Homeownership

Found 74 blog entries about Homeownership.

Meeting with the condo board

Before you purchase a condo, you should have an attorney review property documents for you. However, you should contact the board yourself ahead of time. You’ll learn how responsive and organized its members are and be alerted to potential problems.

How many units are owner-occupied?

Generally, the higher the percentage of owner-occupied units, the easier the condo will be to resell.

What covenants, bylaws, and restrictions govern the property?

Carefully read the bylaws to determine if you can abide by them. Also, find out if there are grandfather provisions that allow current owners more rights than you would have as a new owner, such as the ability to rent out your unit.

How much does the association keep in reserve?

Ask how the

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Money changing hands

Term.

Mortgages are generally available at 15-, 20-, or 30-year terms. In general, the longer the term, the lower the monthly payment. However, shorter terms mean you pay less interest over the life of the loan.

Fixed vs. adjustable interest rates.

A fixed rate allows you to lock in a low interest rate as long as you hold the mortgage and, in general, is a good choice if interest rates are low. An adjustable-rate mortgage (ARM) usually offers a lower rate that will rise as market rates increase. ARMs usually have a limit as to how much and how frequently the interest rate can be increased. These types of mortgages are a good choice when fixed interest rates are high or if you expect your income to grow significantly in the coming years.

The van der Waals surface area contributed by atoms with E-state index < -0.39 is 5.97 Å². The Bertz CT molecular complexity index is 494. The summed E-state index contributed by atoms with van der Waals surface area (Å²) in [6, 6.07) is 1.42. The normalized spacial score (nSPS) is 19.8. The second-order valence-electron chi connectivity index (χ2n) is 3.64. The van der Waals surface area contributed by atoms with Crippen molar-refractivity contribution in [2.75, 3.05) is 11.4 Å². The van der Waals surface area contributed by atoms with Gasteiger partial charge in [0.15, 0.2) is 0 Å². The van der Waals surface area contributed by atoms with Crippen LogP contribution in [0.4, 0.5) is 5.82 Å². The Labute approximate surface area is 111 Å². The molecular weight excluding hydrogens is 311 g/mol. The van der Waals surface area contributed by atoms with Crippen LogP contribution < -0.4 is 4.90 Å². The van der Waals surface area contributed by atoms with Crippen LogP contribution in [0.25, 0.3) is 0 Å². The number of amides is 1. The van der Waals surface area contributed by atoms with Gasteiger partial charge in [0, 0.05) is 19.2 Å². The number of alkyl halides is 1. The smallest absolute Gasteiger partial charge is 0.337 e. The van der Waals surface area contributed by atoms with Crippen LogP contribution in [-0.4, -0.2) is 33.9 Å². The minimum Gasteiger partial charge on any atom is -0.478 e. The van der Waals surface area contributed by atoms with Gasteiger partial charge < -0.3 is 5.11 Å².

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Appraiser inspecting a property

Once you are under contract, your lender will send out an appraiser to make sure the purchase price is in line with the property’s value.

Appraisals help guide mortgage terms.

The appraised value of a home is an important factor in the loan underwriting process. Although lenders may use the sale price to determine the amount of the mortgage they will offer, they generally only do so when the property is sold for less than the appraisal amount. Also, the loan-to-value ratio is based on the appraised value and helps lenders figure out how much money may be borrowed to purchase the property and under what terms. If the LTV is high, the lender is more likely to require the borrower to purchase private mortgage insurance.

Appraised value is not a

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Calculator alongside budget

The first step in getting yourself in financial shape to buy a home is to know exactly how much money comes in and how much goes out. Use this worksheet to list your income and expenses below.

Income                   Expenses                      
Total Take-Home    Total Rent/Mortgage  
 Child    Child Support/Alimony  
 Pension/Social   Health Insurance  
 Disability/Other    Life Insurance  
 Interest/Dividend    Other Insurance  
 Other    Vehicle Insurance  
     Vehicle Payments  
     Vehicle Upkeep  
     Other Loans  
    Utilities  
    Credit Card
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